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Original author: 
Cyrus Farivar

Aurich Lawson / Jonathan Naumann / Joi Ito / Stanford CIS

Fifteen years ago, I was living outside Geneva, Switzerland, spending my lunch hours screwing around on the nascent Web a few dozen kilometers from where it was created. I popped into chat rooms, forums, and news sites, and I e-mailed family back home. I was learning French and getting my dose of tech news by reading the French-language edition of Macworld magazine. (Génial!)

I returned Stateside mere months after Ars began, reading more and more about the people behind many of the technologies that I was becoming increasingly fascinated with. I consumed just about every book I could find describing the history and personalities behind graphical user interfaces, networking, the Internet itself, and more.

If there’s one thing I’ve learned through all that, it’s that most people involved in technology continue the Newtonian tradition of humility. The most iconic innovators all seem to readily acknowledge that they stand on the shoulders of giants. In fact, when I met Vint Cerf and thanked him for making the work I do possible, he was a predictable gentleman, saying, “There were many others involved in the creation of TCP/IP, not just me.”

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jones_supa writes "Shawn McGrath, the creator of the PS3 psychedelic puzzle-racing game Dyad, takes another look at Doom 3 source code. Instead of the technical reviews of Fabien Sanglard, Shawn zooms in with emphasis purely on coding style. He gives his insights in lexical analysis, const and rigid parameters, amount of comments, spacing, templates and method names. There is also some thoughts about coming to C++ with C background and without it. Even John Carmack himself popped in to give a comment."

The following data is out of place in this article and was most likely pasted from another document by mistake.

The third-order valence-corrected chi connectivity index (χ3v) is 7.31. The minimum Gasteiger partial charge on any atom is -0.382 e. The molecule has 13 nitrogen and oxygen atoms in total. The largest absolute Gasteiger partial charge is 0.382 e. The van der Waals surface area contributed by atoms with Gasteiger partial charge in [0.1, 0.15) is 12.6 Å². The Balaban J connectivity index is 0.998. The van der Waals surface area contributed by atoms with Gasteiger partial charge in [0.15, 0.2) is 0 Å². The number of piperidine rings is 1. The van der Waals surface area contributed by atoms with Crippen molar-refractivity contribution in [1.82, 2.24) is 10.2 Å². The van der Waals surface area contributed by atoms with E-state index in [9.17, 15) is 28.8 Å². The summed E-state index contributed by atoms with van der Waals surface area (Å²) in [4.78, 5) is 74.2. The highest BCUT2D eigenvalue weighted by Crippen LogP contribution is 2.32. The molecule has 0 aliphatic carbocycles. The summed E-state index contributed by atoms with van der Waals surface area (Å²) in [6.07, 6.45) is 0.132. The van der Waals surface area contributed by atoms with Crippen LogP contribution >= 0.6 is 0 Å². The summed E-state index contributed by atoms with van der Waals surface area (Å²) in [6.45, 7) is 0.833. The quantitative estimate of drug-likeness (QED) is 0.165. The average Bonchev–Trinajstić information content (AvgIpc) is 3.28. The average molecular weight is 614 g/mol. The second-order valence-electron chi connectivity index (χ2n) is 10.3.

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Just another day in the pixel mines.

Queasy Games

Music games can generally be divided into two broad categories: games that ask you to take part in making the music, and games where the music drives the gameplay. Sound Shapes straddles the line between those two types of games while layering an incredibly satisfying, abstract take on 2D platform games on top as well.

As you know if you've read our previous coverage, Sound Shapes turns you into nothing more than a small, sticky circle, caught in a world full of simple, abstract shapes rendered primarily in stark, solid colors. The goal is to roll and hop around to collect floating coins dotted around the game's rooms while avoiding enemies and their attacks, which are helpfully highlighted in a deadly red.

It sounds simple, and it is, as far as the gameplay is concerned (though the designers do a good job of stretching the simple concept as far as it can go, with levels that force you to make smart use of the jumping and sticking mechanics). But what makes the game really stand out is the way that each coin you collect activates a note that gets layered into a constantly evolving, mesmerizing backbeat that follows you from room to room.

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Can a game focused on atmosphere be done without the need for content exposition?

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Can a game focused on atmosphere be done without the need for content exposition?

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Games are interactive by their very nature, that's practically their definition. Until they end that is

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